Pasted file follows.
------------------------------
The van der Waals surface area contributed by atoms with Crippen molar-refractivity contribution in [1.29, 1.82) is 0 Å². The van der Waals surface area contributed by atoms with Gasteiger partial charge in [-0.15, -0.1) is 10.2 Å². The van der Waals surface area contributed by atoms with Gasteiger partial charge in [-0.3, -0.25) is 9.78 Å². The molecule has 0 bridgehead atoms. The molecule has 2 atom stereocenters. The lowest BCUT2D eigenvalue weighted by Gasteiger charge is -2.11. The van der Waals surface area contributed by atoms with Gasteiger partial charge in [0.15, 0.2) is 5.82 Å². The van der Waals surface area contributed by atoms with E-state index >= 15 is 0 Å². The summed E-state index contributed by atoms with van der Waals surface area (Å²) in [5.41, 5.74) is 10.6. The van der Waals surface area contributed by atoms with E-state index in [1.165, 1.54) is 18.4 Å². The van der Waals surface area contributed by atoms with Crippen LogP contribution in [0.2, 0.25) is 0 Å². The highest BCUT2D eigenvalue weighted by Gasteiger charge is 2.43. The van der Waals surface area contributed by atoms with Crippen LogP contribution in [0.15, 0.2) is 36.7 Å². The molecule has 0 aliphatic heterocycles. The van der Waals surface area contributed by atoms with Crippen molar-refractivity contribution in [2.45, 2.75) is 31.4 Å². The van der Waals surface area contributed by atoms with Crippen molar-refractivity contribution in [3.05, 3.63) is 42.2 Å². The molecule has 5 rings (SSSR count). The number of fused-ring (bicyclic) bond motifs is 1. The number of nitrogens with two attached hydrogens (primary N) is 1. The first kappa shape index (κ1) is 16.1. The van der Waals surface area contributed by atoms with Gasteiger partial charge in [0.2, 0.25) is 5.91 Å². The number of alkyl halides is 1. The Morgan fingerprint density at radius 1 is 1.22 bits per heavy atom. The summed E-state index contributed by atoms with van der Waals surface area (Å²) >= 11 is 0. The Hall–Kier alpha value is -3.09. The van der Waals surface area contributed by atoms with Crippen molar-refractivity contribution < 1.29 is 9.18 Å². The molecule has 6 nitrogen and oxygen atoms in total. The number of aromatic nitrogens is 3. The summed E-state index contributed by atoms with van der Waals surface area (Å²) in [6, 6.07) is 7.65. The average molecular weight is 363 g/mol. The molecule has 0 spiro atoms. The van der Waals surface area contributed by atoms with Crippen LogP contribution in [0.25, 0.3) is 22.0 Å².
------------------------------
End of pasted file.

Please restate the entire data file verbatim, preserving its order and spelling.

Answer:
The van der Waals surface area contributed by atoms with Crippen molar-refractivity contribution in [1.29, 1.82) is 0 Å². The van der Waals surface area contributed by atoms with Gasteiger partial charge in [-0.15, -0.1) is 10.2 Å². The van der Waals surface area contributed by atoms with Gasteiger partial charge in [-0.3, -0.25) is 9.78 Å². The molecule has 0 bridgehead atoms. The molecule has 2 atom stereocenters. The lowest BCUT2D eigenvalue weighted by Gasteiger charge is -2.11. The van der Waals surface area contributed by atoms with Gasteiger partial charge in [0.15, 0.2) is 5.82 Å². The van der Waals surface area contributed by atoms with E-state index >= 15 is 0 Å². The summed E-state index contributed by atoms with van der Waals surface area (Å²) in [5.41, 5.74) is 10.6. The van der Waals surface area contributed by atoms with E-state index in [1.165, 1.54) is 18.4 Å². The van der Waals surface area contributed by atoms with Crippen LogP contribution in [0.2, 0.25) is 0 Å². The highest BCUT2D eigenvalue weighted by Gasteiger charge is 2.43. The van der Waals surface area contributed by atoms with Crippen LogP contribution in [0.15, 0.2) is 36.7 Å². The molecule has 0 aliphatic heterocycles. The van der Waals surface area contributed by atoms with Crippen molar-refractivity contribution in [2.45, 2.75) is 31.4 Å². The van der Waals surface area contributed by atoms with Crippen molar-refractivity contribution in [3.05, 3.63) is 42.2 Å². The molecule has 5 rings (SSSR count). The number of fused-ring (bicyclic) bond motifs is 1. The number of nitrogens with two attached hydrogens (primary N) is 1. The first kappa shape index (κ1) is 16.1. The van der Waals surface area contributed by atoms with Gasteiger partial charge in [0.2, 0.25) is 5.91 Å². The number of alkyl halides is 1. The Morgan fingerprint density at radius 1 is 1.22 bits per heavy atom. The summed E-state index contributed by atoms with van der Waals surface area (Å²) >= 11 is 0. The Hall–Kier alpha value is -3.09. The van der Waals surface area contributed by atoms with Crippen molar-refractivity contribution < 1.29 is 9.18 Å². The molecule has 6 nitrogen and oxygen atoms in total. The number of aromatic nitrogens is 3. The summed E-state index contributed by atoms with van der Waals surface area (Å²) in [6, 6.07) is 7.65. The average molecular weight is 363 g/mol. The molecule has 0 spiro atoms. The van der Waals surface area contributed by atoms with Crippen LogP contribution in [0.25, 0.3) is 22.0 Å².